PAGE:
Stormwater Symposium

Oral

397726 - Instrumentation, Lessons Learned, and Benefits from Hydraulic Monitoring of Urban SMPs

Tuesday, June 5
10:30 AM - 12:00 PM
Location: Greenway AB
Co-Authors: Stephanie Rindosh, King of Prussia, PA – Civil Engineer - Water Resources, AECOM Nora Schmidt, King of Prussa, PA – Civil Engineer - Water Resources, AECOM Elizabeth Calt, Villanova PA – Graduate Research Assistant, Dept. of Civil and Environmental Engineering, Villanova Urban Stormwater Partnership

Accurately monitoring stormwater management practices (SMPs) in the urban environment is extremely difficult because conditions are variable, space is limited, there is the potential for vandalism, and the challenge of disrupting the normal flow of urban life. Villanova University is intensively monitoring stormwater sites in Philadelphia with the assistance of PennDOT, AECOM, Temple University, and the Philadelphia Water Department (PWD). This presentation focuses on selecting the most appropriate and accurate monitoring equipment for urban conditions, analyzing their function within urban environments, and the benefits of monitoring urban stormwater site designs.
The presentation will first review the instrumentation design for two case studies. One study comprises two PWD rain gardens in series capturing surface street runoff built part of Philadelphia’s Green City, Clean Waters. The other design is five linear bioswales built as part of the Interstate-95 Girard Avenue Reconstruction project in Philadelphia. The five linear bioswale are capturing runoff from an adjacent elevated highway. Instrumentation selection is dependent on the site design and conditions, and as a result, there are substantial differences between the two sites. The instrumentation design includes meteorological parameters, inflow and outflow measurements, level depths and soil moisture. Specific focus will be as to what sensor configurations and measurement accuracy and levels were chosen to capture the performance and lessons learned to implement in future instrumentation designs.
Additionally, the presentation will discuss the monitoring results and expand on the value of field testing through Simulated Runoff Tests (SRTs). The field tests are a way to test monitoring equipment under controlled conditions and also evaluate the performance of these infiltration systems in an ultra-urban environment. Review of performance will include soil water interactions and review of design expectation. Furthermore, an important result of the monitoring has been its use of a tool for inspection. From drainage areas to underdrain leaks, overflow elevations, and infiltration capacity, the monitoring system has proven to be a valuable asset in testing the components of Stormwater Management Practices.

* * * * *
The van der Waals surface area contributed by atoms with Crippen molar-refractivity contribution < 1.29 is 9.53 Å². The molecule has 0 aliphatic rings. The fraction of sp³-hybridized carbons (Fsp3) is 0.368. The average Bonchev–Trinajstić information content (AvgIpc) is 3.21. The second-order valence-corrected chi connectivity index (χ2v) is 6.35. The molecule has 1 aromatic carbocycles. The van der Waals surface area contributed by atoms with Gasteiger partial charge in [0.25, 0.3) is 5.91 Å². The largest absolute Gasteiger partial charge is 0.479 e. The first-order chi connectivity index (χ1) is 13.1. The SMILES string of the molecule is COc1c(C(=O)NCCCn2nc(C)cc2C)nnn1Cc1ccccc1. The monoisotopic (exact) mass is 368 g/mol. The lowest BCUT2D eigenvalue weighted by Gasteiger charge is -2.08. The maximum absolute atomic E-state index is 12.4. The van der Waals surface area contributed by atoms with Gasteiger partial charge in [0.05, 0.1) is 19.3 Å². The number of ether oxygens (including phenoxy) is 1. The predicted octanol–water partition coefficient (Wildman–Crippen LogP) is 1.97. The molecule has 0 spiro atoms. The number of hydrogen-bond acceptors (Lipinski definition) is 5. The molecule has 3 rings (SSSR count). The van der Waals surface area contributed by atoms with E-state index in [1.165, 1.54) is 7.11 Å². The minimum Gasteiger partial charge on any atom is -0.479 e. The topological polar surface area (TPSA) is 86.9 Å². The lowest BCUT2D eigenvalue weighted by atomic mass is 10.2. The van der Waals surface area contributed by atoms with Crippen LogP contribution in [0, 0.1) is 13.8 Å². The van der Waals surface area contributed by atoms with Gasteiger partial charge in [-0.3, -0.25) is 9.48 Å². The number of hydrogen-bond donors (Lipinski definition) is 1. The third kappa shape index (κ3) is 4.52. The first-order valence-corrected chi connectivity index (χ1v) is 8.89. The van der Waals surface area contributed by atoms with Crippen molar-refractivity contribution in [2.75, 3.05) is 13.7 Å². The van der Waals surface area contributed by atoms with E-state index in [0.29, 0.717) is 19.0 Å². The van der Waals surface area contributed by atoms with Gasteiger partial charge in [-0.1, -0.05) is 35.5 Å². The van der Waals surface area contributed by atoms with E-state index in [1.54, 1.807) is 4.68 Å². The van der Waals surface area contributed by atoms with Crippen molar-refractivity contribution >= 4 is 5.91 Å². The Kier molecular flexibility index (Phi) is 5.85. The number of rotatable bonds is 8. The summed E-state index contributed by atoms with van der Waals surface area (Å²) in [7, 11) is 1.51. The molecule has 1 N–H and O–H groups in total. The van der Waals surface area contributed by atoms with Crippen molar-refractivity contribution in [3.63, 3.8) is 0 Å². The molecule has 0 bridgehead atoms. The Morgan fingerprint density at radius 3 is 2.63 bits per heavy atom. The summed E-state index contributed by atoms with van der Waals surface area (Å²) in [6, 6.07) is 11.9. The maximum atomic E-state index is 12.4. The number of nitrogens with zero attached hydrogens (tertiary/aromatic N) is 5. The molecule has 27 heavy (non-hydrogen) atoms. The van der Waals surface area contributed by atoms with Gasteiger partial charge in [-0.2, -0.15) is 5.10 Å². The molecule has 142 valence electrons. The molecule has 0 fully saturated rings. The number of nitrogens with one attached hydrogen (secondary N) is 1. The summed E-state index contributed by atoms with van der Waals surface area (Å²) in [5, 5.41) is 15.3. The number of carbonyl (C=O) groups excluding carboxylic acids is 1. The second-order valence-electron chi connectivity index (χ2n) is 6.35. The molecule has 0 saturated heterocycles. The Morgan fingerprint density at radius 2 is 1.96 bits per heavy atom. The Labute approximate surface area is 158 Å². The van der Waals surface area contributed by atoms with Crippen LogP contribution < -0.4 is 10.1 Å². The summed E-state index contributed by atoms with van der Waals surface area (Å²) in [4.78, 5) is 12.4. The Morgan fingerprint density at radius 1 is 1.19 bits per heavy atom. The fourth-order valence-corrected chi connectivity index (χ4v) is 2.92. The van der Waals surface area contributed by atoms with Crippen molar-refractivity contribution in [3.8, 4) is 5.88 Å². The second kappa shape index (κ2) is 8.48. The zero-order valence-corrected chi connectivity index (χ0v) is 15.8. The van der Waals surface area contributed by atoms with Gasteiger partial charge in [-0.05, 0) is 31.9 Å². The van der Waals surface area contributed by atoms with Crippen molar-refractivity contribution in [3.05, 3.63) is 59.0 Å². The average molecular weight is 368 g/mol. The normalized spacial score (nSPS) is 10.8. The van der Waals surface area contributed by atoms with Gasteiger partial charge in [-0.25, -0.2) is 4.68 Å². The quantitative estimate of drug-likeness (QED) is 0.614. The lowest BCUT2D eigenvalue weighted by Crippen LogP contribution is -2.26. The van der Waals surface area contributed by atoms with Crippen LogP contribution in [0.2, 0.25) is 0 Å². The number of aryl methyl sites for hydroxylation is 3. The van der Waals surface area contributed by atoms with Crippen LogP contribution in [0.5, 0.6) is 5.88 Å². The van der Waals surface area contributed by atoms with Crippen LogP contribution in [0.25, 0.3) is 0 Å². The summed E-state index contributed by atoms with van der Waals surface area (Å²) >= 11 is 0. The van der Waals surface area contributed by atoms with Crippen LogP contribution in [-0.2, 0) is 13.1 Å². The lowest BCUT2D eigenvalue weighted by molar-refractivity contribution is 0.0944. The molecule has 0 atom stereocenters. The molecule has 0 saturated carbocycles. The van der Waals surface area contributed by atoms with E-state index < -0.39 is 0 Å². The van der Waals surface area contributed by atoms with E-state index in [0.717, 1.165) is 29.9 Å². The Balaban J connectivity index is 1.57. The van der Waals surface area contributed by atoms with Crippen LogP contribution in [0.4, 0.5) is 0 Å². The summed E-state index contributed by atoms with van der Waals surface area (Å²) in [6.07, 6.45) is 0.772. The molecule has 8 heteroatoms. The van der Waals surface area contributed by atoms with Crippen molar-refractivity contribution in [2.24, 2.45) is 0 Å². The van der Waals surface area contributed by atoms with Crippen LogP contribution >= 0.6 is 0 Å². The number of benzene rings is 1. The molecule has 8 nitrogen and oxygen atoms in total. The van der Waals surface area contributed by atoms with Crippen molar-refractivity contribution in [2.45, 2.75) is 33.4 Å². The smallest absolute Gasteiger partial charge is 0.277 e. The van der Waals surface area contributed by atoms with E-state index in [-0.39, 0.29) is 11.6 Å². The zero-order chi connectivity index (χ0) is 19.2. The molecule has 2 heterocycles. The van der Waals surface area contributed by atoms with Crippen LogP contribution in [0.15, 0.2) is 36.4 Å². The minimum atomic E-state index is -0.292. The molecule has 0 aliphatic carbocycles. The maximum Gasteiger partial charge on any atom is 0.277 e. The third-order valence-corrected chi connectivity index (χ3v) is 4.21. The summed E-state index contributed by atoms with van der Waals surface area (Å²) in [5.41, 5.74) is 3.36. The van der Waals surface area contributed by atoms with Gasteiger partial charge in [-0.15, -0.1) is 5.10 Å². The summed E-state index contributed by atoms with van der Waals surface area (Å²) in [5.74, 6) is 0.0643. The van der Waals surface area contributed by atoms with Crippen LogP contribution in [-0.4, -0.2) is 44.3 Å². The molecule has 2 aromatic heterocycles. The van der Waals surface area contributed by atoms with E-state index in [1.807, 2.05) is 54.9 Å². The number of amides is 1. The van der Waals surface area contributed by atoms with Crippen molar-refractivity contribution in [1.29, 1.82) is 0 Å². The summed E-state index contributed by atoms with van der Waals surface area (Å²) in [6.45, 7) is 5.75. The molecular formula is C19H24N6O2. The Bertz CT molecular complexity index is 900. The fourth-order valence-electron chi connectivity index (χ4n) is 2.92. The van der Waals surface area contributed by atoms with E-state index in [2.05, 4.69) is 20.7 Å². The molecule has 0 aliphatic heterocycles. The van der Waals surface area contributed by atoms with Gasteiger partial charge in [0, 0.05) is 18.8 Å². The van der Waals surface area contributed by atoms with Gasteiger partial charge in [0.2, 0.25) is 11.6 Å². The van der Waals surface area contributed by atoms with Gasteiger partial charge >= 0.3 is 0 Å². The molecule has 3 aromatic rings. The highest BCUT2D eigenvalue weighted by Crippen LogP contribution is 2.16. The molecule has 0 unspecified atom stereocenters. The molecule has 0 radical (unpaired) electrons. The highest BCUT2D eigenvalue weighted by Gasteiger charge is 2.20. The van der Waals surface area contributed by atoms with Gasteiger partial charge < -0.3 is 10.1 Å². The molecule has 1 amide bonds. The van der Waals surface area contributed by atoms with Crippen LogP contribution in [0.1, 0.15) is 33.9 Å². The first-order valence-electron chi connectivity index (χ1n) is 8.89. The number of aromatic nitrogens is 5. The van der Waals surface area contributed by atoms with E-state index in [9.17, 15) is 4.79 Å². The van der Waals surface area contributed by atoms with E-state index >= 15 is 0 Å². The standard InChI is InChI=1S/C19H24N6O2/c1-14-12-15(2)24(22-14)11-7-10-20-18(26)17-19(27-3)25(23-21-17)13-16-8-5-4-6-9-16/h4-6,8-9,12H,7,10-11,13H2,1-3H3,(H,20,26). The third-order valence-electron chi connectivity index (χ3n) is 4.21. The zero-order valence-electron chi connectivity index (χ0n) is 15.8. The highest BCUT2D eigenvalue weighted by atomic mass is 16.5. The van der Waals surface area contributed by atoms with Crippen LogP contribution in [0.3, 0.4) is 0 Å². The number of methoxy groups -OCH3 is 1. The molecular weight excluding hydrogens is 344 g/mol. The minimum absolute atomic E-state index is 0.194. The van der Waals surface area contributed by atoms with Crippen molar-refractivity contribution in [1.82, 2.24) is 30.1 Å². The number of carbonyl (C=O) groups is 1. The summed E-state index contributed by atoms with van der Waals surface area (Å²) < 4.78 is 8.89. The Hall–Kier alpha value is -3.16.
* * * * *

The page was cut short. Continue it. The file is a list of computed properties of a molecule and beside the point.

Robert Traver, PhD, PE, D.WRE, F.EWRI, F.ASCE

Professor and Director, Villanova Center for Resilient Water Systems
Villanova University

Dr. Robert G. Traver has been a member of the Water Resources Program at Villanova since 1988. He is the Daylor Chair in Civil Engineering, and he currently serves as Director the Villanova Center for Resielent Water Systems.

While at Villanova Dr. Traver has conducted research on topics that include modeling of stream hydraulics, urban hydrology, water quality, and measures to mitigate stormwater effects of urbanization. He has been the main force in creating a Stormwater Green Infrastructure Demonstration and Research Park on the Villanova Campus, and founded the Villanova Urban Stormwater Partnership. Many highly cited publications have resulted from the faculty and students through this initiative. Dr Traver believes that research supports and enhances the undergraduate and graduate educational experience.

Dr. Traver is a registered professional engineer, a fellow of the American Society of Civil Engineering (ASCE), and a Diplomate of the American Academy of Water Resource Engineers which he served as president. In 2007 he received the Outstanding Civilian Service Medal from the Commanding General of the Unites States Corps of Engineers for his work on ASCE’s External Review Panel (ERP) of the Corps investigation of Hurricane Katrina and in 2014 was honored as the ASCE William H. Wisley American Civil Engineer Award “recognized for his leadership of ASCE’s Task Committee on Flood Safety Policies and Practices and editor of the Committee’s report, Flood Risk Management: Call for a National Strategy.” He was a committee member of the National Research Council Committee that authored “Urban Stormwater Management in the United States” (2009). He continues to serve the profession as an associate editor of the ASCE Journal Sustainable Water in the Build Environment which he helped to create.

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Bridget Wadzuk, PhD

Professor
Villanova University

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Nora Schmidt, MS

Civil Engineer
AECOM

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Stephanie Rindosh

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